Thursday, May 7, 2015

All doubles can be passed - with the right hand

One of the best times for making the opponents pay for their indiscretions is when we know that we have at best a seven-card fit. For example after a support double where you don't have a fit for partner's first-bid suit. I've tried this gambit (passing a support double) myself (see for example Passing a support double) but until this evening, it has never worked. The scene was a (pickup) team match on BBO and this was the layout:

The result was only a 2-imp gain, because our opponents got to a making 24-hcp 3NT contract. Actually, we had a chance on the opening lead for 8 imps but of course it's hard to underlead an ace!  In any case, I do believe that this was the perfect time to pass the support double based on the following considerations:
  1. The vulnerability was favorable;
  2. At decision time, it was not yet clear that we would have a game;
  3. My suit was weak;
  4. My holding in their suit was good, or at least decent;
  5. I didn't have much of a fit for partner's suit.
The remainder of this article was actually written two-and-a-half years ago. However, I never apparently published the article, perhaps because I was waiting for my own story. So here it is.

On BBO, my robot partner apparently knows the rules too and when he tried it recently (Sept 2012), it was a huge success.

At every other table but one, the N/S contract was 3NT making an overtrick for 630. At my table, the East robot made an incredibly injudicious bid of 2C over partner's 1S response. My robot knew when he was on to a good thing. This was matchpoints so even down 3 would have got the same result. But we produced a double-dummy defense (and East erred in going up with the  king at trick 2) to produce a very nice 100% score of 1400 (13 imps at teams).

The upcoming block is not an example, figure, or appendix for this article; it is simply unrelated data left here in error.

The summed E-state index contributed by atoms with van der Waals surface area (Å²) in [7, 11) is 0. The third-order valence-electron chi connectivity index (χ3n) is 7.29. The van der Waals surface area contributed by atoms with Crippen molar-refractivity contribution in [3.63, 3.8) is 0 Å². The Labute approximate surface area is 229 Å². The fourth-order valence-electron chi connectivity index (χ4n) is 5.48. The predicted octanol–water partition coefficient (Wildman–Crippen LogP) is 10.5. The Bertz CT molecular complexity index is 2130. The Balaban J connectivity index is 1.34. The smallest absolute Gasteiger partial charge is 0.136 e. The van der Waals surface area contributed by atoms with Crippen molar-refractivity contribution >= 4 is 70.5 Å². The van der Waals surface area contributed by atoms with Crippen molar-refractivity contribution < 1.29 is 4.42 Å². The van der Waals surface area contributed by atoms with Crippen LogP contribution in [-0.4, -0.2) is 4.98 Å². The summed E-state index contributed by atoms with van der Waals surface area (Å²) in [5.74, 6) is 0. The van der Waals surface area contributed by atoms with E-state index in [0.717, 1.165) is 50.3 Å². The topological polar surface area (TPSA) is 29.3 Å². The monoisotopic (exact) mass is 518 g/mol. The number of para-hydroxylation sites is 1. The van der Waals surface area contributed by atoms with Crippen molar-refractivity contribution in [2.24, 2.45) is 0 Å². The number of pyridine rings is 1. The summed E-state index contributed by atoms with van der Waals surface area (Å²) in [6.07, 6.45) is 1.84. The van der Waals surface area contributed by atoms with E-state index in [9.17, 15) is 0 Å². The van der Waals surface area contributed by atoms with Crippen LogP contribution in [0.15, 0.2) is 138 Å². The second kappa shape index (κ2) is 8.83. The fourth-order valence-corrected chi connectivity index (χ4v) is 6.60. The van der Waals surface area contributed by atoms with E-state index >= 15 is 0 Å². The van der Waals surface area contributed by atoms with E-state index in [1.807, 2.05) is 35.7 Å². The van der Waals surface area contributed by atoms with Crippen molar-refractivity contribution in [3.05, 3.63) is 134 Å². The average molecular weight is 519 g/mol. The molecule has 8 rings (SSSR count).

As a corollary to this, I also feel that, after a support double has been taken out, all doubles should be for penalties and all new suit bids should be "to play."


  1. After reading this through again, I realized that the main point may not have come across very clearly. Leaving aside the second example as an anomaly, then if the most perfect situation for passing a support double resulted in only a 2 IMP gain, it's probably not a hugely successful strategy in general. In other words, if you're thinking of passing a support double--don't!

  2. This was IMPs, but what about MPs? I think it has a lot more going for it in that case.

    1. Hi Dave. You are right that it's a better tactic at MPs -- indeed the second example was at MPs. Maybe I should add that to the other 5 conditions for likely success. Since the first hand arose in a team game (as opposed to IMP pairs), it's hard to judge how 500 would score at MPs but I'd estimate that it would be worth 12 out of 13 mps.